Below is an exerpt from the statement that launched this new series.  The wonder of art is that it can have different meanings for different people.  I’m not including the artist statement in it’s entirety because I want you to find your own meaning in the work.  You can read my statement at the opening for the Plumage show April 19 at Gallery 4500.

thebestschoolsPlumage Show Artist Statement, Spring 2013

Birds represent passages to me.  Flight reminds us of transitions, a change of seasons, a turning of time….


TWO Art Shows and the Courage to “Take it to the Second Floor”


TWO art exhibits in the same week?!  It’s all because I agreed to be interviewed for a doctoral dissertation on the need for courage in creative work.  Sigh.  Now that I’ve gone on record exploring this idea, I guess I can’t let fear get in my way.

In 2011, I was approached by Sibel Golden, Ph.D, LMHC, a (then) doctoral candidate in psychology who was writing her thesis on the role that courage plays in creative work.  I am one of three artists she interviewed for her thesis.  She has been to my studio, seen my work, knows my walls are filled with art.   How could I be the subject of a doctoral thesis on courage in creativity, but allow fear to keep me from hanging my work in her office?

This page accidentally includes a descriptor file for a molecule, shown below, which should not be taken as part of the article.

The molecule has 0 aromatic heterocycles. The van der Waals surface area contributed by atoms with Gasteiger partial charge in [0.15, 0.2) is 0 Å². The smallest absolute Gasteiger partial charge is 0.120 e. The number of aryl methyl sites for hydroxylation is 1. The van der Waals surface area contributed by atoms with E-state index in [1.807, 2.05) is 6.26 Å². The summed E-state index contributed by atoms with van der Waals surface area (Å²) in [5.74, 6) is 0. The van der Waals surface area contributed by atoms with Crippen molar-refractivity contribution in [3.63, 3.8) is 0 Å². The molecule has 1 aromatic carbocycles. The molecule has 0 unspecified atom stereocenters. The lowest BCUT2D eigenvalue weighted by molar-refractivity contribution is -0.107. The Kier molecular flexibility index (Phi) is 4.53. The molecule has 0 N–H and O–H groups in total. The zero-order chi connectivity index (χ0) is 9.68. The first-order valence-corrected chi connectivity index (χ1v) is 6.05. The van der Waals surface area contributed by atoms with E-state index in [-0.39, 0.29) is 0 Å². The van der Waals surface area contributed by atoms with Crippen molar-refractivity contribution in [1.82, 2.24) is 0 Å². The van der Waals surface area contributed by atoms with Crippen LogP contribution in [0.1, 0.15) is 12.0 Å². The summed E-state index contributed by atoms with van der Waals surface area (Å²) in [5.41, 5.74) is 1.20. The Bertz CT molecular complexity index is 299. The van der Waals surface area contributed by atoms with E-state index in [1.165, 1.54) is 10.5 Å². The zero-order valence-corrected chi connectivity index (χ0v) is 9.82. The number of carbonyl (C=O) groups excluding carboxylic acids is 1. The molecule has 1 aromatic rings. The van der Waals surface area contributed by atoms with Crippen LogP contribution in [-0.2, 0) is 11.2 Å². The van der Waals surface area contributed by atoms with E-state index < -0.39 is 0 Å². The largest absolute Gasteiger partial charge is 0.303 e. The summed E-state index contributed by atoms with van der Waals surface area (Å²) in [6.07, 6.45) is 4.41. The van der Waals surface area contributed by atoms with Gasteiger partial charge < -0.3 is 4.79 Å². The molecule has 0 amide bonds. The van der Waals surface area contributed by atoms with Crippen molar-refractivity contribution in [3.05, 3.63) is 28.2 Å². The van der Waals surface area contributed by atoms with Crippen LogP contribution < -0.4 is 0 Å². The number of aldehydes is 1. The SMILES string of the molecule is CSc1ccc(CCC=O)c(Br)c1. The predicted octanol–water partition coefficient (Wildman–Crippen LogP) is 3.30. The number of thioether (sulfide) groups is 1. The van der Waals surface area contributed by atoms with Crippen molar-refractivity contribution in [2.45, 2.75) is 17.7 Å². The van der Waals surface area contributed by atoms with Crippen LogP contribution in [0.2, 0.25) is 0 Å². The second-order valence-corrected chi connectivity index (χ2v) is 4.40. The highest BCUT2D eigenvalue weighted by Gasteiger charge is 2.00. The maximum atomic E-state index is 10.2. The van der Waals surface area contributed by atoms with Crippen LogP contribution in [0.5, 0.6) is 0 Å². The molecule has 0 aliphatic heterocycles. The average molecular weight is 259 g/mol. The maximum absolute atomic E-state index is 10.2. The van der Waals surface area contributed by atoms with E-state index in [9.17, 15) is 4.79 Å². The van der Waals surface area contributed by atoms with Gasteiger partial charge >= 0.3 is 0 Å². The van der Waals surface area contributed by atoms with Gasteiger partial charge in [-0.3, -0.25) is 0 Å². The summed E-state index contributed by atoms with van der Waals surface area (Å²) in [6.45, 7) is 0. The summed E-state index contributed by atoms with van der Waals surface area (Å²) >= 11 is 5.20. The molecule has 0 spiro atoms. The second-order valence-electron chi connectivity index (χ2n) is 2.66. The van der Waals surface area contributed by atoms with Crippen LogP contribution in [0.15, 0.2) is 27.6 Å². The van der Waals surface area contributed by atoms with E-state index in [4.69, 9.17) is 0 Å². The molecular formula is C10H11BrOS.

Then another opportunity fell in my lap to hang some work in the West Seattle Artwalk.  I looked around my studio, wondered if it was enough for two shows, and thought “Oh well, I’ll just hang up some of the artwork that’s hanging around my house.”  No biggie.  Since we’re talking about courage, what excuses do I really have?

Is it finished?  Not even close!    wewilltakeflight

In my recent work, I’ve been challenging myself to push beyond the place where I usually stop, inspired by Julie Fei-Fan Balzer, a mixed media artist in New York City.  I’d been following her “Take it to the Second Floor” challenge, an invitation I felt personally compelled to respond to in my current defiance of fear and the safety of my comfort zone.  For the past few weeks, I’ve taken down most of the work from the walls of my home, and pulled works out of storage I haven’t looked at in years.  I’m looking at it with fresh eyes, and working over the top of varnish in many cases, transforming pieces that had been “finished” years ago.